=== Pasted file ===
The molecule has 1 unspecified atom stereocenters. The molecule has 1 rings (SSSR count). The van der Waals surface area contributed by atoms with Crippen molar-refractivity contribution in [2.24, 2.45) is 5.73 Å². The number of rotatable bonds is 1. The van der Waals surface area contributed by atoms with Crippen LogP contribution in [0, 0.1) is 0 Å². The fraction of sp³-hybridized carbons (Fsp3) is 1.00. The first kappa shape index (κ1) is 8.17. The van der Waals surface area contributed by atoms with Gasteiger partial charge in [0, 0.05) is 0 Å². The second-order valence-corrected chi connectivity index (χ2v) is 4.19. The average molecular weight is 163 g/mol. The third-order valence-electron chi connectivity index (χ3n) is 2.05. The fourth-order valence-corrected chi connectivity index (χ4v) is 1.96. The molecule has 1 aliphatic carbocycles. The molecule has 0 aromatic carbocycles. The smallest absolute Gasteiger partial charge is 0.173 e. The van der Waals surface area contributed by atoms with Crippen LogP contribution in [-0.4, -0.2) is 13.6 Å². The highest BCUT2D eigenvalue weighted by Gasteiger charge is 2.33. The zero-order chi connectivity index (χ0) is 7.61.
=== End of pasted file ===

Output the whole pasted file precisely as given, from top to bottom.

The molecule has 1 unspecified atom stereocenters. The molecule has 1 rings (SSSR count). The van der Waals surface area contributed by atoms with Crippen molar-refractivity contribution in [2.24, 2.45) is 5.73 Å². The number of rotatable bonds is 1. The van der Waals surface area contributed by atoms with Crippen LogP contribution in [0, 0.1) is 0 Å². The fraction of sp³-hybridized carbons (Fsp3) is 1.00. The first kappa shape index (κ1) is 8.17. The van der Waals surface area contributed by atoms with Gasteiger partial charge in [0, 0.05) is 0 Å². The second-order valence-corrected chi connectivity index (χ2v) is 4.19. The average molecular weight is 163 g/mol. The third-order valence-electron chi connectivity index (χ3n) is 2.05. The fourth-order valence-corrected chi connectivity index (χ4v) is 1.96. The molecule has 1 aliphatic carbocycles. The molecule has 0 aromatic carbocycles. The smallest absolute Gasteiger partial charge is 0.173 e. The van der Waals surface area contributed by atoms with Crippen LogP contribution in [-0.4, -0.2) is 13.6 Å². The highest BCUT2D eigenvalue weighted by Gasteiger charge is 2.33. The zero-order chi connectivity index (χ0) is 7.61.